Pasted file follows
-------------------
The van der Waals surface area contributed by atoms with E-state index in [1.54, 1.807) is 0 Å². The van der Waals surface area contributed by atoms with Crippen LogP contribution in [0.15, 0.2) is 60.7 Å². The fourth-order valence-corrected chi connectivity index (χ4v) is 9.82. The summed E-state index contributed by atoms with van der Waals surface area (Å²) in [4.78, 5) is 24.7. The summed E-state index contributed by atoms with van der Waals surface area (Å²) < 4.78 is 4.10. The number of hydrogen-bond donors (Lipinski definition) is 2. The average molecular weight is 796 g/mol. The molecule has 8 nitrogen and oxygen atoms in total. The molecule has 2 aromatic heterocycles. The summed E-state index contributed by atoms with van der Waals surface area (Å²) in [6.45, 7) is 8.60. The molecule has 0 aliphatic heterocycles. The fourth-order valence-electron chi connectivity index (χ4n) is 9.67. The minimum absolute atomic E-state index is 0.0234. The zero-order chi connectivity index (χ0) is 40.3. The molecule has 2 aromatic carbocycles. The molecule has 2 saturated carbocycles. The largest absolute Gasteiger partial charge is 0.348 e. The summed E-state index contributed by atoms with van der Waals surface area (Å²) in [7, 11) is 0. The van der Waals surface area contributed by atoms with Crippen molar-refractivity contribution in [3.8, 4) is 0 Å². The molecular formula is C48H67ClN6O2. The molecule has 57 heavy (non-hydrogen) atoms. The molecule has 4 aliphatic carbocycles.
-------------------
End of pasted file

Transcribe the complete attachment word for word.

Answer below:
The van der Waals surface area contributed by atoms with E-state index in [1.54, 1.807) is 0 Å². The van der Waals surface area contributed by atoms with Crippen LogP contribution in [0.15, 0.2) is 60.7 Å². The fourth-order valence-corrected chi connectivity index (χ4v) is 9.82. The summed E-state index contributed by atoms with van der Waals surface area (Å²) in [4.78, 5) is 24.7. The summed E-state index contributed by atoms with van der Waals surface area (Å²) < 4.78 is 4.10. The number of hydrogen-bond donors (Lipinski definition) is 2. The average molecular weight is 796 g/mol. The molecule has 8 nitrogen and oxygen atoms in total. The molecule has 2 aromatic heterocycles. The summed E-state index contributed by atoms with van der Waals surface area (Å²) in [6.45, 7) is 8.60. The molecule has 0 aliphatic heterocycles. The fourth-order valence-electron chi connectivity index (χ4n) is 9.67. The minimum absolute atomic E-state index is 0.0234. The zero-order chi connectivity index (χ0) is 40.3. The molecule has 2 aromatic carbocycles. The molecule has 2 saturated carbocycles. The largest absolute Gasteiger partial charge is 0.348 e. The summed E-state index contributed by atoms with van der Waals surface area (Å²) in [7, 11) is 0. The van der Waals surface area contributed by atoms with Crippen molar-refractivity contribution in [3.8, 4) is 0 Å². The molecular formula is C48H67ClN6O2. The molecule has 57 heavy (non-hydrogen) atoms. The molecule has 4 aliphatic carbocycles.